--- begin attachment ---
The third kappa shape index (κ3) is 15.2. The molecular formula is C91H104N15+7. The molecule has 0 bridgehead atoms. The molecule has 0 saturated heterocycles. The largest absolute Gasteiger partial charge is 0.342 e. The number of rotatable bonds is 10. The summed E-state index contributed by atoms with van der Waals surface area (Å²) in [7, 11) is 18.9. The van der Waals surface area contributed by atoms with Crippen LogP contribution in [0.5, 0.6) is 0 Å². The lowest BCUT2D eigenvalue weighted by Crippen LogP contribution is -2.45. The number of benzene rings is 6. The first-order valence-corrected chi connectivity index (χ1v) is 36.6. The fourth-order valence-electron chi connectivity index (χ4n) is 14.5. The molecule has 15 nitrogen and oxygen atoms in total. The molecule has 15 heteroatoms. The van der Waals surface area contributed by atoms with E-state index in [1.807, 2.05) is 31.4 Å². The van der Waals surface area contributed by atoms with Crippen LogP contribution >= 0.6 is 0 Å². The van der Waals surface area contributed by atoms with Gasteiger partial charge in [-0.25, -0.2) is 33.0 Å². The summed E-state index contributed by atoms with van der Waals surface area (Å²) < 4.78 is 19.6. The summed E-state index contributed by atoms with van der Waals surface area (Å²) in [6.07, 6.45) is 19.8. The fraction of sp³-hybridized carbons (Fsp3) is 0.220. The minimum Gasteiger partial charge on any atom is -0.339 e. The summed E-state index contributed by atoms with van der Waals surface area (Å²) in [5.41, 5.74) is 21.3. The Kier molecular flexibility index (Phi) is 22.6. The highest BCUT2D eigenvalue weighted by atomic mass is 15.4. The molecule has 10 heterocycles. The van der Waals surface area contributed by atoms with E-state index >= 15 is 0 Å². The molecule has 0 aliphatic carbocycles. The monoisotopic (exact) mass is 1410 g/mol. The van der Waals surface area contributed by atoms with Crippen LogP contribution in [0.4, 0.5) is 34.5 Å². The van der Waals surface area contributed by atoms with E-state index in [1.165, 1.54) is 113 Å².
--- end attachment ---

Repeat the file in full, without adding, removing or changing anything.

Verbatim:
The third kappa shape index (κ3) is 15.2. The molecular formula is C91H104N15+7. The molecule has 0 bridgehead atoms. The molecule has 0 saturated heterocycles. The largest absolute Gasteiger partial charge is 0.342 e. The number of rotatable bonds is 10. The summed E-state index contributed by atoms with van der Waals surface area (Å²) in [7, 11) is 18.9. The van der Waals surface area contributed by atoms with Crippen LogP contribution in [0.5, 0.6) is 0 Å². The lowest BCUT2D eigenvalue weighted by Crippen LogP contribution is -2.45. The number of benzene rings is 6. The first-order valence-corrected chi connectivity index (χ1v) is 36.6. The fourth-order valence-electron chi connectivity index (χ4n) is 14.5. The molecule has 15 nitrogen and oxygen atoms in total. The molecule has 15 heteroatoms. The van der Waals surface area contributed by atoms with E-state index in [1.807, 2.05) is 31.4 Å². The van der Waals surface area contributed by atoms with Crippen LogP contribution >= 0.6 is 0 Å². The van der Waals surface area contributed by atoms with Gasteiger partial charge in [-0.25, -0.2) is 33.0 Å². The summed E-state index contributed by atoms with van der Waals surface area (Å²) < 4.78 is 19.6. The summed E-state index contributed by atoms with van der Waals surface area (Å²) in [6.07, 6.45) is 19.8. The fraction of sp³-hybridized carbons (Fsp3) is 0.220. The minimum Gasteiger partial charge on any atom is -0.339 e. The summed E-state index contributed by atoms with van der Waals surface area (Å²) in [5.41, 5.74) is 21.3. The Kier molecular flexibility index (Phi) is 22.6. The highest BCUT2D eigenvalue weighted by atomic mass is 15.4. The molecule has 10 heterocycles. The van der Waals surface area contributed by atoms with E-state index >= 15 is 0 Å². The molecule has 0 aliphatic carbocycles. The monoisotopic (exact) mass is 1410 g/mol. The van der Waals surface area contributed by atoms with Crippen LogP contribution in [0.4, 0.5) is 34.5 Å². The van der Waals surface area contributed by atoms with E-state index in [1.165, 1.54) is 113 Å².